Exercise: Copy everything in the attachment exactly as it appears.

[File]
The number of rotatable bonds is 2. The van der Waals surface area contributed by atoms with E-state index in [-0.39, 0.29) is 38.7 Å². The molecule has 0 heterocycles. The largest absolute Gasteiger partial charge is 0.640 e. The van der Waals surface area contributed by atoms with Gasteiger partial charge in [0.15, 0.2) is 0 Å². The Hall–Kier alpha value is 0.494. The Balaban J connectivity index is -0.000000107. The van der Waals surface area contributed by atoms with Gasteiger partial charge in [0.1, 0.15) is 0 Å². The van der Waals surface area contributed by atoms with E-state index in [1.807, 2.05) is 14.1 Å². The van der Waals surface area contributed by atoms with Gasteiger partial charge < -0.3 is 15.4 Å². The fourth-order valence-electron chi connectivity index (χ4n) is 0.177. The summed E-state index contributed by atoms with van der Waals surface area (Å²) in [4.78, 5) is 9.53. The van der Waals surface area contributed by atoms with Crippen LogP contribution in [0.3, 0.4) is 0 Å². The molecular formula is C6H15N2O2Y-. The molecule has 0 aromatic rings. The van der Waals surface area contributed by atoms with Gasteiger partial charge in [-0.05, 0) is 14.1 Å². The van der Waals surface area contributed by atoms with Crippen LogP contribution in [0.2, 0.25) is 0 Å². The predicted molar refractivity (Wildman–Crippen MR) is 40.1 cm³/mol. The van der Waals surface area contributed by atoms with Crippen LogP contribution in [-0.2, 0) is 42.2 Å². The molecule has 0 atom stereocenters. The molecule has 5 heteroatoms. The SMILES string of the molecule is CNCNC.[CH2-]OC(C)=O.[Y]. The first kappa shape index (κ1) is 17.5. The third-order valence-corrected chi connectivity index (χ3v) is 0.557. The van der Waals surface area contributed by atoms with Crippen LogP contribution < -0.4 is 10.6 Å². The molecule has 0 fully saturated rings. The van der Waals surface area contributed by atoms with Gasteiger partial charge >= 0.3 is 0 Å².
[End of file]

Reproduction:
The number of rotatable bonds is 2. The van der Waals surface area contributed by atoms with E-state index in [-0.39, 0.29) is 38.7 Å². The molecule has 0 heterocycles. The largest absolute Gasteiger partial charge is 0.640 e. The van der Waals surface area contributed by atoms with Gasteiger partial charge in [0.15, 0.2) is 0 Å². The Hall–Kier alpha value is 0.494. The Balaban J connectivity index is -0.000000107. The van der Waals surface area contributed by atoms with Gasteiger partial charge in [0.1, 0.15) is 0 Å². The van der Waals surface area contributed by atoms with E-state index in [1.807, 2.05) is 14.1 Å². The van der Waals surface area contributed by atoms with Gasteiger partial charge < -0.3 is 15.4 Å². The fourth-order valence-electron chi connectivity index (χ4n) is 0.177. The summed E-state index contributed by atoms with van der Waals surface area (Å²) in [4.78, 5) is 9.53. The van der Waals surface area contributed by atoms with Crippen LogP contribution in [0.3, 0.4) is 0 Å². The molecular formula is C6H15N2O2Y-. The molecule has 0 aromatic rings. The van der Waals surface area contributed by atoms with Gasteiger partial charge in [-0.05, 0) is 14.1 Å². The van der Waals surface area contributed by atoms with Crippen LogP contribution in [0.2, 0.25) is 0 Å². The predicted molar refractivity (Wildman–Crippen MR) is 40.1 cm³/mol. The van der Waals surface area contributed by atoms with Crippen LogP contribution in [-0.2, 0) is 42.2 Å². The molecule has 0 atom stereocenters. The molecule has 5 heteroatoms. The SMILES string of the molecule is CNCNC.[CH2-]OC(C)=O.[Y]. The first kappa shape index (κ1) is 17.5. The third-order valence-corrected chi connectivity index (χ3v) is 0.557. The van der Waals surface area contributed by atoms with Crippen LogP contribution < -0.4 is 10.6 Å². The molecule has 0 fully saturated rings. The van der Waals surface area contributed by atoms with Gasteiger partial charge >= 0.3 is 0 Å².